religious tax exemption

DOX: Scientology’s pricey Florida ‘spiritual mecca’ keeps up its value in latest tax records

(This piece was published on Tony Ortega’s Underground Bunker on 12.2.2017. It is republished here for archival purposes)

Jeffrey Augustine is once again keeping us up to date on Scientology’s financial documents. In this case, he has new figures on how much just one of many Scientology’s entities is worth, according to newly available tax documents.

In 2006, a change in the law required all non-profit organizations — even churches — to submit tax returns known as 990-T forms if they generated what is known as “unrelated business income.” A few years ago, I began finding and turning over to the Underground Bunker the 990-Ts for Scientology’s various entities.

Often, that income is fairly modest. But what’s more important for our purposes is that on each 990-T form there’s a box to fill out for “book value.” In other words, these organizations are asked to estimate their value in assets.

That requirement has led to a rare window into Scientology’s riches, and we like to keep up on the latest changes in those values.

In this case, I’ve found new documents related to the Flag Service Organization (FSO), the entity that runs Scientology’s Flag Land Base in Clearwater, Florida. This is where wealthy Scientologists from around the world come for expensive high-level auditing and other services. And keep in mind, FSO is just one of many entities that make up the Scientology movement, but it’s one of the more important ones.

So let’s see how the value of FSO has changed:

2008: $234.8 million
2009: $246.5 million
2010: $251.9 million
2011: $210.1 million
2012: $290.7 million
2013: $218.2 million
2014: $241.1 million
2015: $257.5 million

And here’s what that change in value looks like…

FSO is not the most valuable entity in the Scientology orbit. When we first began gathering these tax returns, for the year 2011, the Church of Scientology International was worth $790.8 million and the Church of Spiritual Technology listed a value of $434.4 million, for a total of $1.2 billion just for those two entities.

But even if it’s a distant third, the Flag Service Organization is steadily increasing in value.

This is consistent with what the newest defector from Flag told the Bunker recently. Peter Nyiri, who made a dramatic escape to freedom several months ago, said that the Flag Land Base is still bringing in huge income, of $2 million to $4 million a week — by starving the “outer orgs” and pressuring Scientology’s shrinking membership to come to Flag as often as they can for services.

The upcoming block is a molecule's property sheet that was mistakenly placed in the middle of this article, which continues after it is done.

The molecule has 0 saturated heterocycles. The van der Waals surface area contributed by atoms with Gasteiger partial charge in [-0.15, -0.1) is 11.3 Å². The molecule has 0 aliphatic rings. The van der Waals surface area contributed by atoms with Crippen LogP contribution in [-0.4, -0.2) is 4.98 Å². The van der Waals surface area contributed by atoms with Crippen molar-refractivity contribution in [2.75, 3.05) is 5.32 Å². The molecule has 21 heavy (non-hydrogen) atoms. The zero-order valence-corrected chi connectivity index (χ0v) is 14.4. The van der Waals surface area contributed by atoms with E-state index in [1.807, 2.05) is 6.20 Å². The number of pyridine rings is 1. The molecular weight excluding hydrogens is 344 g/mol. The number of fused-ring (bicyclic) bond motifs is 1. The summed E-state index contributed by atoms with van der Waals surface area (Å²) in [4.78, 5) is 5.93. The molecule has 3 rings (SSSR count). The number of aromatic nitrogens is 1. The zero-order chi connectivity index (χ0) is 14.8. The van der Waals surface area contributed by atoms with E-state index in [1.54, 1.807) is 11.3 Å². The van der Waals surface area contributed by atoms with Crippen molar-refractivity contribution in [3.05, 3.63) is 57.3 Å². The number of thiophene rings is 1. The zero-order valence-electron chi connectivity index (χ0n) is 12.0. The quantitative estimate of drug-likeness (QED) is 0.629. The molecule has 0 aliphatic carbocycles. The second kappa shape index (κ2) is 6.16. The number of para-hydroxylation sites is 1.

Looking more carefully at recent returns by the FSO with the help of financial expert Dr. Jeff Wasel, we found a few noteworthy items…

In Part V of Flag’s 990-T returns filed in the period 2008-2013, FSO checked “Yes” on question 1 to indicate that it had an “interest in or other authority over a financial account (bank, securities, or other) in a foreign country.” Flag filled in the line to inform the IRS that it has financial interests in the United Kingdom and Australia. What are Flag’s financial interests in the United Kingdom and Australia? More importantly, how are they moving this money, and declaring these movements to the appropriate authorities, given these movements are between foreign entities?

In Part V of Flag’s 2014 and 2015, Flag checked “No,” indicating that it no longer had an “interest in or other authority over a financial account (bank, securities, or other) in a foreign country.” What happened to Flag’s financial interests in the United Kingdom and Australia?

In examining the 2013-2015 990-T’s, my personal view is that Flag’s stated costs for building improvements are either padded or excessive. For example, NOVA HRC is the firm that does the actual renovations on Scientology’s buildings (as well as many other clients). In the NOVA portfolio we have two hard data points:

1. Nova gives a project cost of $18,000,000 to renovate 393 guest rooms at the Ritz Carlton in Laguna Niguel, California. This is $45,801 per guest room.